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The Lincoln Mark VIII Was a Special, Weird Car

The Lincoln Mark VIII was a coupe sold by Lincoln from 1993 to 1998. On its face, that doesn’t sound very remarkable, but the Mark VIII was indeed very remarkable. I got up behind one in traffic the other day, and I was reminded by just how bizarre and unusual this vehicle is.

The biggest reason this car was so weird — and so special — is the styling: it’s just like nothing else in the world. Interestingly, I remember seeing these in the 1990s and not thinking they were very weird, but these days, the car business has gone a very different direction in terms of design, and the Mark VIII now looks like an alien car compared to other vehicles currently on sale.

The interior was unusual, too, with a giant dashboard that made an unbroken U shape across the entire interior, and with the center control stack tilted very obviously towards the driver. Then there was the fact that, in spite of the Mark VIII’s absolutely massive 207-in length, it was only a 2-door vehicle with a relatively cramped back seat. A lot of its length seemed to exist on the overhangs, which were truly huge for a car from the 1990s.

By modern standards, the Mark VIII’s layout was also unusual: a rear-wheel drive, V8-powered luxury coupe that isn’t sporty, that doesn’t use a turbo engine, that isn’t anything but cushy or huge. It didn’t emphasize performance, it didn’t emphasize a thrilling driving experience, it didn’t emphasize sportiness. It was just a massive luxury coupe, reaching the (then dwindling, now nonexistent) massive luxury coupe demographic.

Cadillac canceled the Eldorado luxury coupe for the 2002 model year, which brought an end to the non-sporty luxury coupe — but to me, the Mark VIII was really the end of the line. By the end of the Eldorado, it was much smaller than it had been, and styling was more reasonable and rational — but the Mark VIII brought 1970s sizing and 1970s excessive styling to modern cars. When it went away in 1998, it really was the end of an era.

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8 COMMENTS

  1. Doug, did you write this piece after I emailed you about checking out the Mark VIII I had just bought in Oceanside, CA (or was this a happy coincidence)? My 1995 LSC drove from California to Illinois with nary a problem (and there is now only 75,550 miles on the odometer). With all of the maintenance done by the previous owner (the 100k maintenance checklist including Michelin Defenders), it drives & looks like new. I have a picture of it right in front of the south rim of the Grand Canyon (it looks like a magazine shot). The only improvement I have made so far (the only one needed) is that I took out the cheap JVC stereo the previous owner installed (weirdly, it was his only compromise on the car) and I installed an Xvision 1 din NAV/Bluetooth unit (that tied in just fine with the onboard JBL amp). With the backup camera, it is now as capable as a newer Lincoln with Sync3 (and it looks great within that center stack). Don’t forget, if you are ever in Illinois…. you have an open invitation to test drive my car.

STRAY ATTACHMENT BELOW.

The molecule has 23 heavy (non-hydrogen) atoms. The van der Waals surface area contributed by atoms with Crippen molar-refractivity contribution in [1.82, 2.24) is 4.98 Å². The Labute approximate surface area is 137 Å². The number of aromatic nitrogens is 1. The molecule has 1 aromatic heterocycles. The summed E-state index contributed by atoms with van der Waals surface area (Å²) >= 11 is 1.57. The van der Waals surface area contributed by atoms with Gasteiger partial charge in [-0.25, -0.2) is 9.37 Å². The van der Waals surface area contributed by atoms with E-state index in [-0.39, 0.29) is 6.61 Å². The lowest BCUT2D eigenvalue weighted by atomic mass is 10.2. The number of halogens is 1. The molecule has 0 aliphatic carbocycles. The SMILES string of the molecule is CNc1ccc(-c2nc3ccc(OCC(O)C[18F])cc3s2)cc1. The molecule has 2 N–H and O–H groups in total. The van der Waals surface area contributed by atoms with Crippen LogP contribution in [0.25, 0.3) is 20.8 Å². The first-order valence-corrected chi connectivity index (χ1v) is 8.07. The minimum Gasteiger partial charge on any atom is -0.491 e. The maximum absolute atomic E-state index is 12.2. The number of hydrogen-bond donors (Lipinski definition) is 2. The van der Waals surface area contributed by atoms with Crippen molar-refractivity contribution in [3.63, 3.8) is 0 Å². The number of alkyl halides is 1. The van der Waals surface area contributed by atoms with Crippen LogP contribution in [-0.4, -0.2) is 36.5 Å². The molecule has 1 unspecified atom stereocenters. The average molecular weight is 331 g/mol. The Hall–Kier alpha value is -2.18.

2. The Eldorado was every bit as big as this Lincoln.  This Lincoln actually didn’t do well in accidents, but was a good car.  I remember the TV adds showed the faster the car was going, it sat lower for aerodynamics.  A bit ahead of it’s time

  3. It was the Lincoln MN12 stablemate (same chassis as the Ford Thunderbird and Mercury Cougar).  It was a logical progression of the Mark VII, which was also built on the Foxbody Chassis that was shared with the previous generation Thunderbird and Cougar.  The Mark VIII had an important job: to showcase to the world the 32 valve Ford Modular V8, which was exclusive to this car, until it was cancelled (and then became available in the Mustang Cobra).  This engine should have gone to the Mustang much sooner, in my opinion.  This was the first unstrangled modular V8.

    • It’s actually on a different chassis than the mn12 third/cougar. However, the two chassis are very similar. Interestingly enough, about the engine, is that it was the only engine Ford had at the time that was competitive with the LS/LT1 Chevy 5.7 engines. However, it never made it into the mainstream Mustang GT which was competing with the car that had the aforementioned motors. 

  4. There’s one of these parked in front of a house I drive by everyday. Did it have some kind of air suspension or something because the one I see the suspension is obviously collapsed on all sides and I feel like a lot of the ones I see usually have at least one collapsed.

    • Yes, and it’s s very expensive fix.  I knew a guy with one, and he told me he had a Thunderbird suspension installed on his.  This was the major problem with the mark VII and the 84 to 94 Continental, 20 years ago, it cost about $2400 per side

  5. I wish you’d mention it’s quirkiest features – later models were one of the first cars with factory HIDs and it had a neon taillight bar!

    • It was the 1995 Mark 8 LSC that first used HID headlights from the factory

      This car is always been on my dream car list
      Or on the cars I want to own when I get my driver’s license

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Doug Demuro
Doug DeMuro writes articles and makes videos, mainly about cars. Doug was born in Denver, Colorado, and received an economics degree from Emory University in Atlanta. After graduation, Doug spent three years working for Porsche Cars North America. Eventually, he quit his job to become a writer, largely because it meant that he no longer had to wear pants. Doug’s work has been featured in a... Read More about Doug Demuro

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